What can users do when social media platforms around the world surrender to government dictates?

Social media platform businesses are reeling from an onslaught of regulatory efforts from all major governments of the world.

In the United States, the Supreme Court is hearing arguments in a case that will rule on social media companies’ responsibility for the content displayed on their platforms and recommended to users.

Platforms are protected from legal liability for the content that users post. So you can’t sue Facebook for a defamatory article your rival posted on the platform. The outcome of this case will be crucial in determining corporate legal responsibility. Several cases on similar issues are pending in Indian courts, but with no fixed timetable for hearing dates or final decisions.

The current market realities are also hurting the advertising companies, the true source of the social media platforms’ wealth. Social media giants have laid off tens of thousands of employees, including – at Twitter – entire departments responsible for interacting with national governments’ takedown requests.

If these behavioral behemoths were ever willing to challenge government hyperbole, that time is probably gone forever. “We obey local law wherever we do business” is a position so obviously sufficient that even Twitter’s messy new owner, businessman Elon Musk, hasn’t felt the need to deviate from it.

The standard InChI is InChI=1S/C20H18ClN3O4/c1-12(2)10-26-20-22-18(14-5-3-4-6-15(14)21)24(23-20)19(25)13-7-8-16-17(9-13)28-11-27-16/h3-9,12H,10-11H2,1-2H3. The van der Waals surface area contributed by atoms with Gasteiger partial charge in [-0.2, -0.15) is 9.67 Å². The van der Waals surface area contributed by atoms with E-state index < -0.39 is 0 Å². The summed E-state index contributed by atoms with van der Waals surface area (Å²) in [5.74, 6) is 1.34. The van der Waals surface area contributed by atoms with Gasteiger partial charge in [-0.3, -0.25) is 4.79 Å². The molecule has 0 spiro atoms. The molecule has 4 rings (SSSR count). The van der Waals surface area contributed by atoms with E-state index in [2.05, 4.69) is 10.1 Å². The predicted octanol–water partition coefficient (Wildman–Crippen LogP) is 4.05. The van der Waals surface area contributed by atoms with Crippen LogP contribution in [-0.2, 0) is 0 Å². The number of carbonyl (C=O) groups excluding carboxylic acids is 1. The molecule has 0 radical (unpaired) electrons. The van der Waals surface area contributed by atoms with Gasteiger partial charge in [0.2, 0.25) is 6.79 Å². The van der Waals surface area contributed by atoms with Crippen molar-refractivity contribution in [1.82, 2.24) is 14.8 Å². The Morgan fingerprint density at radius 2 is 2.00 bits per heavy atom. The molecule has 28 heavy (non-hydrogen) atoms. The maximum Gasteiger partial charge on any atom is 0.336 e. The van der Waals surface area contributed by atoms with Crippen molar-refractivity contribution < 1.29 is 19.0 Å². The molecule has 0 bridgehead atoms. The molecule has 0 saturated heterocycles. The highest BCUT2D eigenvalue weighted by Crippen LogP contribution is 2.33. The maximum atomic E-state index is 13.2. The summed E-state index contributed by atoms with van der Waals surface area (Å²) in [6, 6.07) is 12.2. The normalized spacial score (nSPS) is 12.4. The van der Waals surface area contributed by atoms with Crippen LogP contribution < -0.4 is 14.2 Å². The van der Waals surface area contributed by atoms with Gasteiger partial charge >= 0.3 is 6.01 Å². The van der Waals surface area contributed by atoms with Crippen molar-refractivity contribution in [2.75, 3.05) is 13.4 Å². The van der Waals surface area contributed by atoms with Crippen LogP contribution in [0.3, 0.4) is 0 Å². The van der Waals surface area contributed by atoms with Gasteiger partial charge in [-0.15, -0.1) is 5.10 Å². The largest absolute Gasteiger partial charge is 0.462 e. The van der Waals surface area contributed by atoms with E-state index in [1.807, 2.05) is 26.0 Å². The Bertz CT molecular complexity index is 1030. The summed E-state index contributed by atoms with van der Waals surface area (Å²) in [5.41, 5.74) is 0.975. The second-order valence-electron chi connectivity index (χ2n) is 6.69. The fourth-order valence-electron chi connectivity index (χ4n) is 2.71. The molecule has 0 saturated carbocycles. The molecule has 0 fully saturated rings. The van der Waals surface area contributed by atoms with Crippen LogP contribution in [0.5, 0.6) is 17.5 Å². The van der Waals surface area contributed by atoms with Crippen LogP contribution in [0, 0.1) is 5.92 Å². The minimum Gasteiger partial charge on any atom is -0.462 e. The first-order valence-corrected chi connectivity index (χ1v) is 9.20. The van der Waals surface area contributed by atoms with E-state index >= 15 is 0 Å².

Regardless of how cases are decided, there are many more laws to follow around the world.

Countries, meanwhile, have launched large-scale regulatory efforts to control the free flow of information. India’s Department of Electronics and Technology has drafted rules to remove messages it deems “fake or false” and to moderate online content. Some of it necessary and most of it an overstatement.

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With the entry into force of the European Union’s Data Services Act – which aims to protect the fundamental rights of users – national legislators and perhaps even the United States Congress are considering new regulatory regimes. Concerned about “misinformation,” lawmakers are promoting requirements for faster shutdowns, with greater legal and tort liability for failure to comply.

Photo credit: AFP.

These are, on the face of it, regimes that aim to turn platforms into efficient subcontractors for the suppression of “misinformation”. This certainly always includes all information that a government wants to suppress. As mentioned earlier, clashes between national governments and platforms have always been settled at the expense of user rights.

We are by no means leaving behind a golden age. But the immediate surrender of Twitter and YouTube to government demands to remove all links to “objectionable” journalism proves that we can no longer count on token resistance, let alone serious and effective political engagement.

Platforms have been used to test governments’ censorship resolve to maintain their credibility with users as defenders of free speech, just as they built content moderation systems to maintain brand safety credibility with advertisers. But users’ trust has long since waned and such gestures are usually too expensive for their scarce resources.